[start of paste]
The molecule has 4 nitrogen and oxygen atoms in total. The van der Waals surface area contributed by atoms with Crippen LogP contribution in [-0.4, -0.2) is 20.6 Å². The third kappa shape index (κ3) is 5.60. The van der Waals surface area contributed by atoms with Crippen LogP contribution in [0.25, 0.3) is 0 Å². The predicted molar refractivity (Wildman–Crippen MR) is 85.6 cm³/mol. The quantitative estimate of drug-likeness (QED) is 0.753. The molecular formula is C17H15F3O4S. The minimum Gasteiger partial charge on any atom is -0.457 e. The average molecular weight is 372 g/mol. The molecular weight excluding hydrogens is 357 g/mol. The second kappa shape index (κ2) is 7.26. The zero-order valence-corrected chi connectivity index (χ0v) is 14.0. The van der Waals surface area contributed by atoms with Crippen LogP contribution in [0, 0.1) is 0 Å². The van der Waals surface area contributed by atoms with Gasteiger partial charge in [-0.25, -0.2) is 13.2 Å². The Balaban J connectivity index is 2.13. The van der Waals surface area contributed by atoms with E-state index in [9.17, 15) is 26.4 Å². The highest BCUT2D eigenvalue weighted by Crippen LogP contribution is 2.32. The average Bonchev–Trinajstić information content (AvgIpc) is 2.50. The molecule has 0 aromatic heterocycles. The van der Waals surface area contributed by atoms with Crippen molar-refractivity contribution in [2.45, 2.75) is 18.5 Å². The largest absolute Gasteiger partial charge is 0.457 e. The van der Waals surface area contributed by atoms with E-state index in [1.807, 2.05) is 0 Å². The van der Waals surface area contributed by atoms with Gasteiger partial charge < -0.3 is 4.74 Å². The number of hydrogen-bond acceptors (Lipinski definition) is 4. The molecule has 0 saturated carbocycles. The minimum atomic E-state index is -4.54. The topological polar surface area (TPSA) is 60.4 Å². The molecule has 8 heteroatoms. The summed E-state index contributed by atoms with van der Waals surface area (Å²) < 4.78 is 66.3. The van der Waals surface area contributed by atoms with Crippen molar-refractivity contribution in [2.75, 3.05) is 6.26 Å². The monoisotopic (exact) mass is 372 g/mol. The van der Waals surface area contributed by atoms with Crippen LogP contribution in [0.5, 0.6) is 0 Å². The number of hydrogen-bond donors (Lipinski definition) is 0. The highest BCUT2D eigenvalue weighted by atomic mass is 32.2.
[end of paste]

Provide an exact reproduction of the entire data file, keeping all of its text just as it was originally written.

The molecule has 4 nitrogen and oxygen atoms in total. The van der Waals surface area contributed by atoms with Crippen LogP contribution in [-0.4, -0.2) is 20.6 Å². The third kappa shape index (κ3) is 5.60. The van der Waals surface area contributed by atoms with Crippen LogP contribution in [0.25, 0.3) is 0 Å². The predicted molar refractivity (Wildman–Crippen MR) is 85.6 cm³/mol. The quantitative estimate of drug-likeness (QED) is 0.753. The molecular formula is C17H15F3O4S. The minimum Gasteiger partial charge on any atom is -0.457 e. The average molecular weight is 372 g/mol. The molecular weight excluding hydrogens is 357 g/mol. The second kappa shape index (κ2) is 7.26. The zero-order valence-corrected chi connectivity index (χ0v) is 14.0. The van der Waals surface area contributed by atoms with Crippen LogP contribution in [0, 0.1) is 0 Å². The van der Waals surface area contributed by atoms with Gasteiger partial charge in [-0.25, -0.2) is 13.2 Å². The Balaban J connectivity index is 2.13. The van der Waals surface area contributed by atoms with E-state index in [9.17, 15) is 26.4 Å². The highest BCUT2D eigenvalue weighted by Crippen LogP contribution is 2.32. The average Bonchev–Trinajstić information content (AvgIpc) is 2.50. The molecule has 0 aromatic heterocycles. The van der Waals surface area contributed by atoms with Crippen molar-refractivity contribution in [2.45, 2.75) is 18.5 Å². The largest absolute Gasteiger partial charge is 0.457 e. The van der Waals surface area contributed by atoms with E-state index in [1.807, 2.05) is 0 Å². The van der Waals surface area contributed by atoms with Gasteiger partial charge < -0.3 is 4.74 Å². The number of hydrogen-bond acceptors (Lipinski definition) is 4. The molecule has 0 saturated carbocycles. The minimum atomic E-state index is -4.54. The topological polar surface area (TPSA) is 60.4 Å². The molecule has 8 heteroatoms. The summed E-state index contributed by atoms with van der Waals surface area (Å²) < 4.78 is 66.3. The van der Waals surface area contributed by atoms with Crippen molar-refractivity contribution in [2.75, 3.05) is 6.26 Å². The monoisotopic (exact) mass is 372 g/mol. The van der Waals surface area contributed by atoms with Crippen LogP contribution in [0.5, 0.6) is 0 Å². The number of hydrogen-bond donors (Lipinski definition) is 0. The highest BCUT2D eigenvalue weighted by atomic mass is 32.2.